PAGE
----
When we use rock salt to de-ice our roads, we could end up in a bit of a pickle, literally.
Findlay: The effects of rock salt on streams are most dramatic in streams in urban areas. These would be streams in proximity to roads The roads would receive a lot of rock salt and eventually as that dissolves, it moves on into the streams.
Stuart Findlay is an aquatic ecologist at the Cary Institute of Ecosystem Studies.
Findlay: The concentration in these urban streams can be as much as a quarter or half the amount of salt that's found in ocean water. And so these streams have been transformed from essentially a freshwater environment with very low concentrations of salt to a very salty environment, and the organisms in those streams aren't used to this.
It's as though you took an organism from fresh water and dropped it into the ocean, and basically what happens is it disrupts the balance of salts that normally move in and out of an organism. And in an extreme case, the water actually leaves the organism and goes into the stream. It's an imbalance of salt, and so they lose water to the stream. And this is bad for the chemistry of their bodies, and it disrupts many aspects of their reproductive cycles and things they are trying to do.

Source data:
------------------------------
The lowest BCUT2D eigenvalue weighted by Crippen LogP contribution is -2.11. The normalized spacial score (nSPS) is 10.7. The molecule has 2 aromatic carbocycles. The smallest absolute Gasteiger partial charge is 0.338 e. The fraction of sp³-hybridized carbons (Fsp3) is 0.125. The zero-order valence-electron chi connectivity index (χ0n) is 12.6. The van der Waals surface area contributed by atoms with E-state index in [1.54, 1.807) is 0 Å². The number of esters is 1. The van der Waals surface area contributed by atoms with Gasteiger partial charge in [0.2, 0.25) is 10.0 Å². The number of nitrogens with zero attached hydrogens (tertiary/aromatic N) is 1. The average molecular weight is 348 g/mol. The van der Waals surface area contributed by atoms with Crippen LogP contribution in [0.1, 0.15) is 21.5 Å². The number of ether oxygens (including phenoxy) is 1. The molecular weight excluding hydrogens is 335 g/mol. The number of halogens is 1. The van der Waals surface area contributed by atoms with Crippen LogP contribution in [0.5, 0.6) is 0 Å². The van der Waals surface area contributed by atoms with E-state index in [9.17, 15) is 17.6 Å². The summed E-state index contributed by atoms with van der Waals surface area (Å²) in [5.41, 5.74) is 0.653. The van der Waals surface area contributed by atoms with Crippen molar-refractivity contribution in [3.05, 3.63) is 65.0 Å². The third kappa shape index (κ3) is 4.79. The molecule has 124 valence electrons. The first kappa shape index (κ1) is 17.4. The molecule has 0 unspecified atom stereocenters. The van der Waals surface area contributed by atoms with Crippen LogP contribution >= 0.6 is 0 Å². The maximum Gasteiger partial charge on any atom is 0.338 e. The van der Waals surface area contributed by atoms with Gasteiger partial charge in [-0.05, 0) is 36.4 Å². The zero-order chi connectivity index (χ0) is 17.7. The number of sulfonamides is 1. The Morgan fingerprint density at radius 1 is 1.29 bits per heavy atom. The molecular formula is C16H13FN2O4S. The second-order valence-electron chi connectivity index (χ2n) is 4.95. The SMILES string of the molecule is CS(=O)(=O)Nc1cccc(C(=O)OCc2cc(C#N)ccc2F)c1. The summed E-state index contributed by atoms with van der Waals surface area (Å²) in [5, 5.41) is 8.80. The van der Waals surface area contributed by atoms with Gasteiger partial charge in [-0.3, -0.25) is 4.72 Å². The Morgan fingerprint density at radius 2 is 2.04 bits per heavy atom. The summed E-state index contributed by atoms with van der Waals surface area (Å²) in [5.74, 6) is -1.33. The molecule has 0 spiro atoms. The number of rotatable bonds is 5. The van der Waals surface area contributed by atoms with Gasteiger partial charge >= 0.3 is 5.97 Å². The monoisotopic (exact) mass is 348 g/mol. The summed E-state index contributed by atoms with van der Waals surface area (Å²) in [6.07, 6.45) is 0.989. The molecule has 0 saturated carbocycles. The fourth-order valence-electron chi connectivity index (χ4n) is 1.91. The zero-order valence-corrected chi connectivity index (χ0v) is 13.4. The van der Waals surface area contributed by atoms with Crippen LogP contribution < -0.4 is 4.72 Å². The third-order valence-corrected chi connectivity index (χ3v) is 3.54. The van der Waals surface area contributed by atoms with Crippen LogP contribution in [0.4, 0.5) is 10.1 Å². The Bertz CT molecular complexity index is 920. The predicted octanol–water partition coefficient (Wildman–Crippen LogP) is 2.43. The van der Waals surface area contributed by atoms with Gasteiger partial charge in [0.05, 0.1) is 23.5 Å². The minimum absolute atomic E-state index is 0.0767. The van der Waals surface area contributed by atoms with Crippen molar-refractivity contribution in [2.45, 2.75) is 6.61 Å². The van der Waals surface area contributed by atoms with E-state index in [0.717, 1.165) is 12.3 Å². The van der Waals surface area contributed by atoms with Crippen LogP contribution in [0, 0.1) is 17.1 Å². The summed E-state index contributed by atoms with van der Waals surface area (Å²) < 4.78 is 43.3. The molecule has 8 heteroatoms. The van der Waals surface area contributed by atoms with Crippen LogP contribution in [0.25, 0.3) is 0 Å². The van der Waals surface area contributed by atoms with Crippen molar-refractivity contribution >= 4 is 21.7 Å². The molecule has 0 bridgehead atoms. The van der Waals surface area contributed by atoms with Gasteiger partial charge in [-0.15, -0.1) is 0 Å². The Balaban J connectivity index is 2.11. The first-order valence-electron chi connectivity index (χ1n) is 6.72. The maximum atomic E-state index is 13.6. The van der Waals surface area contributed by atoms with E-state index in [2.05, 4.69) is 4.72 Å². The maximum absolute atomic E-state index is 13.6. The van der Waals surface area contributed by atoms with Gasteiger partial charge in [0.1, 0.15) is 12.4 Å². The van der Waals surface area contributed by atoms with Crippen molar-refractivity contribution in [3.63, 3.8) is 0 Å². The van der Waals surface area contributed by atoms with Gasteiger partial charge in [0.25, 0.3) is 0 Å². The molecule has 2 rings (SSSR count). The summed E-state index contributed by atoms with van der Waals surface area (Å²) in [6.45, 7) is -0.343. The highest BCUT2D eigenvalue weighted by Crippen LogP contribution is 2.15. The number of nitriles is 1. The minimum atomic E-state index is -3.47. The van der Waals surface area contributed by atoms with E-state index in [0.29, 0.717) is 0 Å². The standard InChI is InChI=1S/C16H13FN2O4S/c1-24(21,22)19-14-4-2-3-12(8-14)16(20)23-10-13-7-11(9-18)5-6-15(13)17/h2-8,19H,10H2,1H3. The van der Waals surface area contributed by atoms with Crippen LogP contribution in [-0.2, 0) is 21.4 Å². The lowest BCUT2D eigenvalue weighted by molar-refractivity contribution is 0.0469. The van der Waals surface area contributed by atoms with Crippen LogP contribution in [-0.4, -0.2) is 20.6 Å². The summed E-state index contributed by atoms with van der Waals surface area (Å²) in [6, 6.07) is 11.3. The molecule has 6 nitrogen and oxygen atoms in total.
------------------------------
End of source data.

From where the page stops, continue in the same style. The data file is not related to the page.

Most of the organisms that live in streams, they're used to being surrounded by a fairly benign and constant amount of water with very low salt concentrations. And by vastly increasing the salt concentrations - the example may be too extreme but it's almost like pickling them. We preserve things in salt and it's almost like pickling them.
Photo: N Pollution Control Agency